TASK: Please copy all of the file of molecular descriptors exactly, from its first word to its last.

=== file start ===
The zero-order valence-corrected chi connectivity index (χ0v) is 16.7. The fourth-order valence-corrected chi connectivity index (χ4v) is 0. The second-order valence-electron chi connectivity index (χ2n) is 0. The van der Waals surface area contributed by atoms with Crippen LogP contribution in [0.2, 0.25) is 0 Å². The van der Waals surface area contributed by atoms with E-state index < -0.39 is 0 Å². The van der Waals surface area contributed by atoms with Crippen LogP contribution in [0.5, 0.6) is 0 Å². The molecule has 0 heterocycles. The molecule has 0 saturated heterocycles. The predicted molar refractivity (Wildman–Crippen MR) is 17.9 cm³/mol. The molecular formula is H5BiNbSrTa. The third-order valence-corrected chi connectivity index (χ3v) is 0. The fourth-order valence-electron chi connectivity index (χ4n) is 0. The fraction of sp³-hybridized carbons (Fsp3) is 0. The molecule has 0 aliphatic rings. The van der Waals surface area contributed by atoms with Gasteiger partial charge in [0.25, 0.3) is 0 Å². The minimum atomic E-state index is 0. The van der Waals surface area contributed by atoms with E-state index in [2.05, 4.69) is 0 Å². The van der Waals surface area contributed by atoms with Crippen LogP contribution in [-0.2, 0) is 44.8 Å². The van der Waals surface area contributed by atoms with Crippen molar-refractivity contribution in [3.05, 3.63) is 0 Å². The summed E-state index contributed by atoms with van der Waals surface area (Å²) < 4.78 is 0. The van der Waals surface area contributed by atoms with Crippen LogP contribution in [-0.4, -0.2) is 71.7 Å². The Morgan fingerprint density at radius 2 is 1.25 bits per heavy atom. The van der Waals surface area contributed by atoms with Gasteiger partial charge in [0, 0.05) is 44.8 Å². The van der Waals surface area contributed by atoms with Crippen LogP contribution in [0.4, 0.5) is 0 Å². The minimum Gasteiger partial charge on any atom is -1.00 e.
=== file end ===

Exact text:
The zero-order valence-corrected chi connectivity index (χ0v) is 16.7. The fourth-order valence-corrected chi connectivity index (χ4v) is 0. The second-order valence-electron chi connectivity index (χ2n) is 0. The van der Waals surface area contributed by atoms with Crippen LogP contribution in [0.2, 0.25) is 0 Å². The van der Waals surface area contributed by atoms with E-state index < -0.39 is 0 Å². The van der Waals surface area contributed by atoms with Crippen LogP contribution in [0.5, 0.6) is 0 Å². The molecule has 0 heterocycles. The molecule has 0 saturated heterocycles. The predicted molar refractivity (Wildman–Crippen MR) is 17.9 cm³/mol. The molecular formula is H5BiNbSrTa. The third-order valence-corrected chi connectivity index (χ3v) is 0. The fourth-order valence-electron chi connectivity index (χ4n) is 0. The fraction of sp³-hybridized carbons (Fsp3) is 0. The molecule has 0 aliphatic rings. The van der Waals surface area contributed by atoms with Gasteiger partial charge in [0.25, 0.3) is 0 Å². The minimum atomic E-state index is 0. The van der Waals surface area contributed by atoms with E-state index in [2.05, 4.69) is 0 Å². The van der Waals surface area contributed by atoms with Crippen LogP contribution in [-0.2, 0) is 44.8 Å². The van der Waals surface area contributed by atoms with Crippen molar-refractivity contribution in [3.05, 3.63) is 0 Å². The summed E-state index contributed by atoms with van der Waals surface area (Å²) < 4.78 is 0. The van der Waals surface area contributed by atoms with Crippen LogP contribution in [-0.4, -0.2) is 71.7 Å². The Morgan fingerprint density at radius 2 is 1.25 bits per heavy atom. The van der Waals surface area contributed by atoms with Gasteiger partial charge in [0, 0.05) is 44.8 Å². The van der Waals surface area contributed by atoms with Crippen LogP contribution in [0.4, 0.5) is 0 Å². The minimum Gasteiger partial charge on any atom is -1.00 e.